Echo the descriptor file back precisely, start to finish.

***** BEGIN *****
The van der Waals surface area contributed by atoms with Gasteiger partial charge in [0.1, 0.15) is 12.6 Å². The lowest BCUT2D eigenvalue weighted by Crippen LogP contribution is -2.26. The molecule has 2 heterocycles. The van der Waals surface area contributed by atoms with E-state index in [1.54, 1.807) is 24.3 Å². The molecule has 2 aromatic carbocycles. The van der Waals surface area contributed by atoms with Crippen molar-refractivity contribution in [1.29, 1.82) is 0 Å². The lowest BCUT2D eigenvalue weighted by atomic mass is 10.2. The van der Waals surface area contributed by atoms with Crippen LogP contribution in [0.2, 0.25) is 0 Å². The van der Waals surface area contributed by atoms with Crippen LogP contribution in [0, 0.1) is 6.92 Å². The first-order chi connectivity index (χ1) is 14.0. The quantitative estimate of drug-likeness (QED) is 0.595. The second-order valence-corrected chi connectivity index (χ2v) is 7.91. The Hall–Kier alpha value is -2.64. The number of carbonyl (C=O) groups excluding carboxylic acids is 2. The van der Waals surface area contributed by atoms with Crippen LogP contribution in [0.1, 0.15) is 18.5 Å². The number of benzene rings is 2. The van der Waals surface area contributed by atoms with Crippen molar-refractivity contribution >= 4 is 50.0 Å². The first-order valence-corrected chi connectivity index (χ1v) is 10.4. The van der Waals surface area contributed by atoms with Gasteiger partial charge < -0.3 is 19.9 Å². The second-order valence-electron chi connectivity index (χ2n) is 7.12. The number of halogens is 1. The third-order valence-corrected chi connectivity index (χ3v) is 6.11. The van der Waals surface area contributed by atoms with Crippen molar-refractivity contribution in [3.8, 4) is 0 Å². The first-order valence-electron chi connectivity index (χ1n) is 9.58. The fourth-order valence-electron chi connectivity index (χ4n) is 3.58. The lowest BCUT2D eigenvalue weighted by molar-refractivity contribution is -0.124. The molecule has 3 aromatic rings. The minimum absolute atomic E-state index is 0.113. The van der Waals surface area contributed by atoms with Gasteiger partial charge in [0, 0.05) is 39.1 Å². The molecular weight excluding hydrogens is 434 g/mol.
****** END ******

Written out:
The van der Waals surface area contributed by atoms with Gasteiger partial charge in [0.1, 0.15) is 12.6 Å². The lowest BCUT2D eigenvalue weighted by Crippen LogP contribution is -2.26. The molecule has 2 heterocycles. The van der Waals surface area contributed by atoms with E-state index in [1.54, 1.807) is 24.3 Å². The molecule has 2 aromatic carbocycles. The van der Waals surface area contributed by atoms with Crippen molar-refractivity contribution in [1.29, 1.82) is 0 Å². The lowest BCUT2D eigenvalue weighted by atomic mass is 10.2. The van der Waals surface area contributed by atoms with Crippen LogP contribution in [0.2, 0.25) is 0 Å². The van der Waals surface area contributed by atoms with Crippen LogP contribution in [0, 0.1) is 6.92 Å². The first-order chi connectivity index (χ1) is 14.0. The quantitative estimate of drug-likeness (QED) is 0.595. The second-order valence-corrected chi connectivity index (χ2v) is 7.91. The Hall–Kier alpha value is -2.64. The number of carbonyl (C=O) groups excluding carboxylic acids is 2. The van der Waals surface area contributed by atoms with Crippen LogP contribution in [0.1, 0.15) is 18.5 Å². The number of benzene rings is 2. The van der Waals surface area contributed by atoms with Crippen molar-refractivity contribution >= 4 is 50.0 Å². The first-order valence-corrected chi connectivity index (χ1v) is 10.4. The van der Waals surface area contributed by atoms with Gasteiger partial charge < -0.3 is 19.9 Å². The second-order valence-electron chi connectivity index (χ2n) is 7.12. The number of halogens is 1. The third-order valence-corrected chi connectivity index (χ3v) is 6.11. The van der Waals surface area contributed by atoms with Crippen molar-refractivity contribution in [3.8, 4) is 0 Å². The first-order valence-electron chi connectivity index (χ1n) is 9.58. The fourth-order valence-electron chi connectivity index (χ4n) is 3.58. The lowest BCUT2D eigenvalue weighted by molar-refractivity contribution is -0.124. The molecule has 3 aromatic rings. The minimum absolute atomic E-state index is 0.113. The van der Waals surface area contributed by atoms with Gasteiger partial charge in [0, 0.05) is 39.1 Å². The molecular weight excluding hydrogens is 434 g/mol.